The cell doors creaked open and the guard stuck a lamp inside. Wynefrede Aumberden blinked and pulled herself to a seated position. A few feet away, Raphe Faryndon moaned and rubbed at his face, leaving dark streaks across his cheeks.
Wynefrede glanced away. Pompas was cowering a few feet on the other side of her and Barnaby was rocking back and forth in a corner, humming softly to himself.
The guards pushed the door the rest of the way open. She could smell the bean soup. It was the same meal they’d had several times already, but her mouth watered anyway.
“How much longer is this going to be?” asked Raphe. “Is there a holdup with the ransom? Listen, if there’s a problem, I can write a message to my company and they’ll take care of it if the Royal Season won’t.”
“It takes as long as it takes,” said one of the guards. “Don’t worry about it.”
They put the food down in front of them and one of them stood by the door to watch them eat while the other poured some water down Barnaby throat, spoon fed him some soup, and then put a crust of bread into his hand to chew on.
In the dim light, the two guards looked identical. Wynefrede didn’t know if they were just wearing the same avatar or if they just dressed alike and had the same taste in facial hair. Though, she had to admit, she had been having problems telling people apart ever since she got to Krim.
As before, there were no utensils. Wynefrede used her dry bread to scoop up the thick soup. The plate itself was made of wood, as was the water cup. If there was some silverware, she might have hidden it away from the guards and turned into it a tool, she thought. Or a weapon.
“What about me?” asked Pompas. “Are you even looking for a ransom? Are you going to keep me forever?”
“Don’t worry,” said the guard. “We’ve got plans for you, too. In fact, if the three of you behave yourselves, you might get a walk in the sunshine pretty soon.”
“What about Barnaby?” asked Wynefrede. “Is anyone looking for him?”
“Don’t worry about the vegetable,” said one of the guards.
Pompas got done with his food first and the guards unlocked him and took him down the hall.
With the door closed, it was dark again. Wynefrede and Raphe finished up their food by touch.
“Once we get out of here, I’m going to sue,” said Raphe. “This has got to be illegal. I mean, what if they hold us for years?”
“But the terms of service…” Wynefrede said.
“You can’t just put something in a contract and it makes it legal,” said Raphe. “Forced imprisonment for an extended length of time — that’s not something anyone would naturally expect when going into a gaming world. For a short time, sure. But not for years.”
“Maybe it’s a scam,” said Wynefrede. “They’re just scaring us, so that they get more money.” She looked over at where Barnaby was sitting. She couldn’t see him, but she could hear him gnawing away on his bread. “Maybe Barnaby is faking it.”
“Good point,” said Raphe. “I’d look pretty stupid if I tried to sue a gaming grid for letting me be captured.”
“Of course, if they’re serious about holding us for years, then when they do let us go, I can sue then. My lawyers will tear Krim apart. There will be nothing left when I’m done with them.”
“Hopefully, we’ll have escaped by then,” said Wynefrede. “Though I don’t know how. Maybe we’ll have a chance to do something when they take us for a walk.”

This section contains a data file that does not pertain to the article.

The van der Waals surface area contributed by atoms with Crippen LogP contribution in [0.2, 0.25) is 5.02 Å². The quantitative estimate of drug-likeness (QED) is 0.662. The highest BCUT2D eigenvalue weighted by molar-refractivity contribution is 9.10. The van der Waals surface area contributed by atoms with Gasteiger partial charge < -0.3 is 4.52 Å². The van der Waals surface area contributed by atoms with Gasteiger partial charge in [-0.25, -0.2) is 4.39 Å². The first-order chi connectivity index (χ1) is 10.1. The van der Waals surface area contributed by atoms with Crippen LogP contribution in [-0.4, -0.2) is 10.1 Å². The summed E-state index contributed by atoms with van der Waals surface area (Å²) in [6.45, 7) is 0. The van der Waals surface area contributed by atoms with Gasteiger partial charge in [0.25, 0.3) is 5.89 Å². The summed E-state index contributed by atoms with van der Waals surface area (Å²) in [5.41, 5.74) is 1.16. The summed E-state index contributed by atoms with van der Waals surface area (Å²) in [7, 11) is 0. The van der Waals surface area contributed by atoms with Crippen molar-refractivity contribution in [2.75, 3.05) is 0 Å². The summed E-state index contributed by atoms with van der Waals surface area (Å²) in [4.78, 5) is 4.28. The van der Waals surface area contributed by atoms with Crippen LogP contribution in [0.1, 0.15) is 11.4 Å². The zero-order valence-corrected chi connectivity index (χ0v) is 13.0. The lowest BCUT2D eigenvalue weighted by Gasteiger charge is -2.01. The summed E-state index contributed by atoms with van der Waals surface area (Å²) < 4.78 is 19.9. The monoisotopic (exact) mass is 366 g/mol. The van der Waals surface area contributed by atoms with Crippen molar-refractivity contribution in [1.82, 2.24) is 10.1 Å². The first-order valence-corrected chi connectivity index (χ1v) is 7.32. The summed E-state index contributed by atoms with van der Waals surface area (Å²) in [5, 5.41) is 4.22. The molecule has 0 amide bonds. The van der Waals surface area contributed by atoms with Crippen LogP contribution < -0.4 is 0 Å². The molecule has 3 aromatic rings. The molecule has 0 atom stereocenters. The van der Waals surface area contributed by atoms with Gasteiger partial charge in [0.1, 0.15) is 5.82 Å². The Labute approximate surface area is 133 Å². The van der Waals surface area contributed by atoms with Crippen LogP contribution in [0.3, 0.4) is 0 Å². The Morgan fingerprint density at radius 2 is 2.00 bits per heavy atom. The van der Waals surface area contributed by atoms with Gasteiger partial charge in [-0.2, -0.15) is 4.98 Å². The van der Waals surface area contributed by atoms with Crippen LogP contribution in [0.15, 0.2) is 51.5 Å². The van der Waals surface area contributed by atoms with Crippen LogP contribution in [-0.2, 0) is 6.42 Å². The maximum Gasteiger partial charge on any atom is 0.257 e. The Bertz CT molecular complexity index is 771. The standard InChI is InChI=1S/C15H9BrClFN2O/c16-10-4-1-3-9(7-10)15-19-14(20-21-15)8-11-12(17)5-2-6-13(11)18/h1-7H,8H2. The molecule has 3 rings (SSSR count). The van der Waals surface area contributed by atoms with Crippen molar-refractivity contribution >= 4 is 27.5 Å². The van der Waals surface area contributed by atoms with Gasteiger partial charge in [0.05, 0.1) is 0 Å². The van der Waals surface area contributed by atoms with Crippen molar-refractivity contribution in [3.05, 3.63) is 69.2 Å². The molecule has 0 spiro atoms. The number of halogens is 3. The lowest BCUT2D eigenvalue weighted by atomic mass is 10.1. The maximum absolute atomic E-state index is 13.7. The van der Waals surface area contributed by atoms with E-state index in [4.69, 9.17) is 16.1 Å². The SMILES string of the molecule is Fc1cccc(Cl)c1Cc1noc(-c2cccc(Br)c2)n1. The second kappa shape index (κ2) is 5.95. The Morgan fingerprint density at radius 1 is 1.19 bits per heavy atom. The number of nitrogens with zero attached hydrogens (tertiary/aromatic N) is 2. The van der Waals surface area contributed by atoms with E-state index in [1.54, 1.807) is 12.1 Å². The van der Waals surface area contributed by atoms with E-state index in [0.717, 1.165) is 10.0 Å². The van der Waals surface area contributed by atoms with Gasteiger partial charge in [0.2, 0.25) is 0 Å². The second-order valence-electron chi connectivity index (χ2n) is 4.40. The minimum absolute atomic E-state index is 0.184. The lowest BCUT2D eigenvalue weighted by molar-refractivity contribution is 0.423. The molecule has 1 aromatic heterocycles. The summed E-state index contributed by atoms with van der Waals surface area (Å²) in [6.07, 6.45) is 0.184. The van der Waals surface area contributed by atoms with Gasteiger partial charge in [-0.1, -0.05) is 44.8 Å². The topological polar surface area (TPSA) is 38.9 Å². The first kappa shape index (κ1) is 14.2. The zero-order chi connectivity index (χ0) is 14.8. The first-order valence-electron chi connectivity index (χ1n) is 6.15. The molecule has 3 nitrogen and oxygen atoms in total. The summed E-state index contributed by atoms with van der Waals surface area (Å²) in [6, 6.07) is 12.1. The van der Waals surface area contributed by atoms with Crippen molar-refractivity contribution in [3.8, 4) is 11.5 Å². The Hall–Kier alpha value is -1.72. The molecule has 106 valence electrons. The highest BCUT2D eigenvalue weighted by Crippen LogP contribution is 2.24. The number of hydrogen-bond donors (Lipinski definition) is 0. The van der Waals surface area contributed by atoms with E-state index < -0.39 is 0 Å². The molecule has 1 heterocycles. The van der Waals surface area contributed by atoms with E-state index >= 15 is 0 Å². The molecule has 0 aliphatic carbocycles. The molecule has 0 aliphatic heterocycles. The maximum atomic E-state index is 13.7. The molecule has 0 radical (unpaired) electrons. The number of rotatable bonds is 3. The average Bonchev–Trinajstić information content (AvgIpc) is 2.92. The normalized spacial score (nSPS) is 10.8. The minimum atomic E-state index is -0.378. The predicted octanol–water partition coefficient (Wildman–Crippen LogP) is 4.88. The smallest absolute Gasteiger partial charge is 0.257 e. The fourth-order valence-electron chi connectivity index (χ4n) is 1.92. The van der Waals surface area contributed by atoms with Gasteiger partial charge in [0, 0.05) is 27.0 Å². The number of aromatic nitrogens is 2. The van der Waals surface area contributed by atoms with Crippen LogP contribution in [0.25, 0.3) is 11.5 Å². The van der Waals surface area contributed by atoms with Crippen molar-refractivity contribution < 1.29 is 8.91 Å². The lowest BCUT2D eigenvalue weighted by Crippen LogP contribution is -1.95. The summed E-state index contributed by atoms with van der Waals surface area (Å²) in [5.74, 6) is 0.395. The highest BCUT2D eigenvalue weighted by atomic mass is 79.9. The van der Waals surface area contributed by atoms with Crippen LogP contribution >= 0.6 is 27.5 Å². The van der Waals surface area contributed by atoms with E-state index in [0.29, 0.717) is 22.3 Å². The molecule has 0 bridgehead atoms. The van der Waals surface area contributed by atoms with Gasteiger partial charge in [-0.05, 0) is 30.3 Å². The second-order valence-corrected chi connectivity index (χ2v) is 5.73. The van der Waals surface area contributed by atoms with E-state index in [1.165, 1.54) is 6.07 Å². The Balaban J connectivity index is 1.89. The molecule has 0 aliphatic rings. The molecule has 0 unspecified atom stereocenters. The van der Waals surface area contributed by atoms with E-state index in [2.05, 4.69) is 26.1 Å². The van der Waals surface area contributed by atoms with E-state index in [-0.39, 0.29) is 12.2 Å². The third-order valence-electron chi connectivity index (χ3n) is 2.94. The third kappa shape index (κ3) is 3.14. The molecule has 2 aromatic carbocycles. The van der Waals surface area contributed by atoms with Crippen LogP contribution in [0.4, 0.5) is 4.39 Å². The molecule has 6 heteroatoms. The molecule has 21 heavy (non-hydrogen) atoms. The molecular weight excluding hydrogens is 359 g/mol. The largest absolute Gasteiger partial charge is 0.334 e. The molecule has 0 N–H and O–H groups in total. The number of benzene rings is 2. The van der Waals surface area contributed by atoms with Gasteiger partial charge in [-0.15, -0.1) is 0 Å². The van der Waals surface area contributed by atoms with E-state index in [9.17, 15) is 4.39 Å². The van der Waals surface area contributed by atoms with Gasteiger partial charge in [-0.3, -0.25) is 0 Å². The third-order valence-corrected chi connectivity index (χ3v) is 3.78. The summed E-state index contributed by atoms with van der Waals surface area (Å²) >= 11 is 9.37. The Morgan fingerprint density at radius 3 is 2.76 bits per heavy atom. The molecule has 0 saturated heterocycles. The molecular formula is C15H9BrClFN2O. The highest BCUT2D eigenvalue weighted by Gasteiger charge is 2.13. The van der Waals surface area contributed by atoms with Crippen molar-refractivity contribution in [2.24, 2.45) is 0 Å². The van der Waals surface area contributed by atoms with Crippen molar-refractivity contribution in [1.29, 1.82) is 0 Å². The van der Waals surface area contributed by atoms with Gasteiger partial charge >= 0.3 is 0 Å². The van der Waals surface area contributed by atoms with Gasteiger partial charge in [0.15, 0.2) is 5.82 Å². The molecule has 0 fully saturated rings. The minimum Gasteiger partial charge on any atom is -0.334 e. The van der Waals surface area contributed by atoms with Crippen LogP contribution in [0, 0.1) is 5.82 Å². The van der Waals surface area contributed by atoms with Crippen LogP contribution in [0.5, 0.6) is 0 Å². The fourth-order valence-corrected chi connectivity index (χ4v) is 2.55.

“Or we could chew our arms off,” said Raphe.
“Animals do it all the time,” said Raphe. “And in the past, I think, people did it too.”
“I don’t think I could do that,” said Wynefrede.
“Just think of your arm as a particularly raw steak,” said Raphe.
“And then what? We’d be trapped in here, but now with no arms.”
“I was thinking that we could bleed to death,” said Raphe.
Wynefrede lifted her wrist to her mouth and tried to bite it.
“It hurts,” she said. “Why don’t we see if we get ransomed first? Then after a couple of days, we’ll try chewing.”
“Or maybe when we’re out on the walk, we’ll find some nice big rocks to bash the guards’ heads in and escape,” said Raphe.
“Or bash our own heads against,” said Wynefrede.
“I wonder if I can hit my head against this post,” said Raphe. “Or maybe wind the chain around my throat and choke to death.”
Wynefrede turned around and felt the surface of the post she was chained to. The wood was old and weathered and coated in some kind of tar or maybe oil. She yanked at the chain. It was too short for her to get a good running start. She probably wouldn’t even be able to knock herself out.
“If we do get out of here, we’ll need to come back for Barnaby,” said Raphe. “If he’s been here for years, then there’s a potential lawsuit right there. There is no possible way that a terms of service should allow a world to turn you into a vegetable and keep you a prisoner.”
“How will we find the place again? I was unconscious when they brought me here.”
“Me, too,” said Raphe. “I’ve being trying hard to remember something, but I can’t.”
“I don’t even know if we’re still in Krim City.” She paused and listened. There were no sounds other than Barnaby’s chewing. “I can’t hear any street noises. Can you?”
“No,” said Raphe. “When they take us outside, we’ll have to keep our eyes open. Maybe we can see something.”
“Promise me if you escape and I don’t, you’ll come back for me,” said Wynefrede.
“I’ll hire everyone on Krim if I have to,” said Raphe. “I’ll have them look in every basement and vault in the whole world. Somebody has to know where we are.”